My Commonplace Book: July 2019

A selection of words and pictures to represent July’s reading:

commonplace book
noun
a book into which notable extracts from other works are copied for personal use.

~

Once your vision adjusts to the strange appearance of the rooms, you feel like a hard-boiled egg that has been dropped on the floor and is trying to roll uphill. It’s a feeling that’s difficult to imagine without having stayed at the mansion. The longer you stay, the more confused your mind becomes.

The lord of the manor, Kozaburo Hamamoto, was reputed to have had a lot of fun at his guests’ expense, watching them try to navigate his twisted home. Quite an expensive way to get some childish laughs.

Murder in the Crooked House by Soji Shimada (1982)

~

I haven’t always found that it is our intentions, the decisions we make, that shape and guide our lives. The opposite, just as often, it seems to me. Impulse creates our stories, or chance, the entirely unforeseen. And what we remember of our own past can be unpredictable.

A Brightness Long Ago by Guy Gavriel Kay (2019)

~

Ruins of Shaftesbury Abbey, destroyed during the Dissolution of the Monasteries.

It was Dorothy’s idea. She is a strange woman. ‘Not like other people’. That is what my father said about my mother. Perhaps Dorothy is indeed a witch, or could be. Perhaps my mother is a witch, or could be. Yet no one is ‘like other people’ once you really know them. If any one of us is a witch, then we are all witches.

The Butcher’s Daughter by Victoria Glendinning (2018)

~

‘So tell me, Dr Maxwell, if the whole of history lay before you like a shining ribbon, where would you go? What would you like to witness?’

‘The Trojan War,’ I said, words tumbling over each other. ‘Or the Spartans’ stand at Thermopylae. Or Henry at Agincourt. Or Stonehenge. Or the pyramids being built. Or see Persepolis before it burned. Or Hannibal getting his elephants over the Alps. Or go to Ur and find Abraham, the father of everything.’ I paused for breath. ‘I could do you a wish-list.’

Just One Damned Thing After Another by Jodi Taylor (2013)

~

Favourite book read in July:

The Butcher’s Daughter

New authors read in July:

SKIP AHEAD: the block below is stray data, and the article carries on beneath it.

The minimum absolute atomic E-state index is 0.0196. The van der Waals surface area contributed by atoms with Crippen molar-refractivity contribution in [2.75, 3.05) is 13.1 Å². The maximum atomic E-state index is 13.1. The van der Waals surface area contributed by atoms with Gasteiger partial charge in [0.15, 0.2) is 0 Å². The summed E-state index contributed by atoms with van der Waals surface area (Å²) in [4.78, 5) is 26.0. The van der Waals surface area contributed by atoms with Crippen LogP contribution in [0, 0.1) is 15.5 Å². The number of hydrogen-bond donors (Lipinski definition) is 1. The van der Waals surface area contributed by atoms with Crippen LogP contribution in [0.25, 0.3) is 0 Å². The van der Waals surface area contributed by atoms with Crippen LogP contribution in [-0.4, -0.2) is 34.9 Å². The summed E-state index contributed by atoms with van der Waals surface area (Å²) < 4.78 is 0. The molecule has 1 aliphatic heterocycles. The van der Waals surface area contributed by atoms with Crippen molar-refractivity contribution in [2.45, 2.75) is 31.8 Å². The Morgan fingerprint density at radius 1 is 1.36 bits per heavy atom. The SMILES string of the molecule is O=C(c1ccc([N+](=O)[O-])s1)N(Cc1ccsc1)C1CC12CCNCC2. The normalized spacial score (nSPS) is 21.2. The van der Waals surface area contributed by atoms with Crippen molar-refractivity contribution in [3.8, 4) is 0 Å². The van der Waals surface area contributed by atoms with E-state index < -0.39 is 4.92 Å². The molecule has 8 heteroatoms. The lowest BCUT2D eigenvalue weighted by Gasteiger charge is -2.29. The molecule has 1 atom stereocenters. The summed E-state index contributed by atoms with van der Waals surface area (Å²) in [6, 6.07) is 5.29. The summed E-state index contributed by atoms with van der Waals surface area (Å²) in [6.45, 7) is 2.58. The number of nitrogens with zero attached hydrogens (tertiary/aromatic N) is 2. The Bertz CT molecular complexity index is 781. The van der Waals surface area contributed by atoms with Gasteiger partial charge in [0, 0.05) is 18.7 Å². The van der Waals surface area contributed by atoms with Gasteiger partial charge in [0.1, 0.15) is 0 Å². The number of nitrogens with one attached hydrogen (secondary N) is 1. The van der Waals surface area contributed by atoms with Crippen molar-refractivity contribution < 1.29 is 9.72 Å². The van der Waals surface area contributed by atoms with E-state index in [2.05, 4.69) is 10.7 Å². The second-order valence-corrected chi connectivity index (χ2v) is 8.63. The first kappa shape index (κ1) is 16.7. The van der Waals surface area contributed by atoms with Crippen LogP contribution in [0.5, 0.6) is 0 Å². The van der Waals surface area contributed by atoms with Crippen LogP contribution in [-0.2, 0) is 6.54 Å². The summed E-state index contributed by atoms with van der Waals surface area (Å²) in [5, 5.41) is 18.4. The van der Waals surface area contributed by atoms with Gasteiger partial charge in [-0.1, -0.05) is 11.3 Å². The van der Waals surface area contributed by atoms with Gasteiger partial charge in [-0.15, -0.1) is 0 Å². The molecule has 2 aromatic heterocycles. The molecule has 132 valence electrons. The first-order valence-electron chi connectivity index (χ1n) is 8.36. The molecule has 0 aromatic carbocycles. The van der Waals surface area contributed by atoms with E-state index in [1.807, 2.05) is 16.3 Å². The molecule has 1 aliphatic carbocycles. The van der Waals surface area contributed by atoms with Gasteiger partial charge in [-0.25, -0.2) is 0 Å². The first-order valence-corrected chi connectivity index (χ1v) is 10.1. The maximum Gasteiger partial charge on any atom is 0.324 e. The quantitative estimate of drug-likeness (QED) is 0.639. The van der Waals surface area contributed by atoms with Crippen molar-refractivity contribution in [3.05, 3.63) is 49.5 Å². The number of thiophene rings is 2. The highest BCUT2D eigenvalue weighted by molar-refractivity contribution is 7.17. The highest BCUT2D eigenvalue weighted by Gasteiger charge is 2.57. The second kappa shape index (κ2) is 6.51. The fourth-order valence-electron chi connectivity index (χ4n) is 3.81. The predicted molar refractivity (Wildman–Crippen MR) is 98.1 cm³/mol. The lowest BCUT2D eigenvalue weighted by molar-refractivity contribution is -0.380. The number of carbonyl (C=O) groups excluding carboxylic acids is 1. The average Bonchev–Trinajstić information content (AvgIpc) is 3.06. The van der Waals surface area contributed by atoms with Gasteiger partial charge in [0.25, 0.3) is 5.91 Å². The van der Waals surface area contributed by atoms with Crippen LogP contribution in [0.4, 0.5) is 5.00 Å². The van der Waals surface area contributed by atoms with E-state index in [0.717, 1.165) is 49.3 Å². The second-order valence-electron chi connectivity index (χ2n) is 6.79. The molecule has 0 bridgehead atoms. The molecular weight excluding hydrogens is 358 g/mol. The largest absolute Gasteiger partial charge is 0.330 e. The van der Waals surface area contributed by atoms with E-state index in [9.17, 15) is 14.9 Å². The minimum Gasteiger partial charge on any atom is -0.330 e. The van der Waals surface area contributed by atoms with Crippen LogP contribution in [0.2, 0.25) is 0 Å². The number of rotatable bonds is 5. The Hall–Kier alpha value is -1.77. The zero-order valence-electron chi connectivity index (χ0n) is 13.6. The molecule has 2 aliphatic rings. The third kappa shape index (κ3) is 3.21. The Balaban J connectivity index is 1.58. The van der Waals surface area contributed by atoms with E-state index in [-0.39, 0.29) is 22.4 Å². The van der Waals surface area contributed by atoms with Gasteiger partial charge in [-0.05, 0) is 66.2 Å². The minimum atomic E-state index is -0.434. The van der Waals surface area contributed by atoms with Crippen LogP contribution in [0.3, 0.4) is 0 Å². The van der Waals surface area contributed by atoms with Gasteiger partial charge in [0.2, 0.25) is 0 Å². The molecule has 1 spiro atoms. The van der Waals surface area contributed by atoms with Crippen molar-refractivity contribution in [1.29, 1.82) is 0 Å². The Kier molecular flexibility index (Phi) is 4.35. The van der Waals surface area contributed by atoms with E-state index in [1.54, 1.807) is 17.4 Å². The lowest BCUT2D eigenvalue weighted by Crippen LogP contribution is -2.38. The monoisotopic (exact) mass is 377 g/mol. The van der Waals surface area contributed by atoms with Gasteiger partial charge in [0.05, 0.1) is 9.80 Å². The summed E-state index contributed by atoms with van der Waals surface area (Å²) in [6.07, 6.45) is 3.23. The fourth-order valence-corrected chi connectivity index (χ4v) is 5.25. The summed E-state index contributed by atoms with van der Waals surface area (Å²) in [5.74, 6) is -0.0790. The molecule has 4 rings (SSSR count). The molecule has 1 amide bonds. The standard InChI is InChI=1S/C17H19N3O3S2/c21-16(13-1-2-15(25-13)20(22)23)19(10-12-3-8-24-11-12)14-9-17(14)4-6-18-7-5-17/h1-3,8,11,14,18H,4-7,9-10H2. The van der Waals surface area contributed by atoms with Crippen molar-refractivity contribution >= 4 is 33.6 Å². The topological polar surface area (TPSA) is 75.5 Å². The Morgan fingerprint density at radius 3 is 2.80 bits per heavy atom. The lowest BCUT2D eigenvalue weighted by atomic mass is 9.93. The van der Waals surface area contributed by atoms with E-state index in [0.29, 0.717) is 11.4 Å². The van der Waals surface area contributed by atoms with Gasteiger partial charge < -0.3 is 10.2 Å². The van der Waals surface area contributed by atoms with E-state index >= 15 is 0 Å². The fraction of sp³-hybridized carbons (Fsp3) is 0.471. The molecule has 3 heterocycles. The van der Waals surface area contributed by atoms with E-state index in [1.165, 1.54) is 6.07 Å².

Soji Shimada, Jodi Taylor, Victoria Glendinning

Countries visited in my July reading:

Japan, England, Egypt, a world very similar to Renaissance Italy

Progress made with 20 Books of Summer:

9/20 read and 7/20 reviewed.

~

Have you read any of these books? Which books did you enjoy in July?

8 thoughts on “My Commonplace Book: July 2019

  1. Elizabeth Bailey says:

    You found Jodi Taylor! She is an auto buy for me. The St Mary’s Chronicles series is a favourite. It gets madder and madder. But her other novels are also compelling. Would love to know what you thought.

    • Helen says:

      I enjoyed my first Jodi Taylor book and will definitely be reading more! I will post my review soon – I’m a bit behind with things as I’ve just moved house, but am starting to catch up now.

  2. Calmgrove says:

    Another lovely selection, especially the one saying no one person is quite like other people—to say otherwise is to totally deny individuality. And asking oneself “if the whole of history lay before you like a shining ribbon, where would you go? What would you like to witness?” I too would do a wishlist, but where to start?! 🙂

    • Helen says:

      Yes, I liked that one too…a reminder that we are all different and should try to be tolerant of others’ differences. As for a history wishlist, I wouldn’t know where to start either!

  3. jessicabookworm says:

    For once, I have read one of these books: Just One Damned Thing After Another by Jodi Taylor! I love that quote you’ve picked from it – really sums up what I enjoyed about it, although it wasn’t a perfect read for me: could have done with less sex for me. However I do have the second and third book that I am looking forward to.

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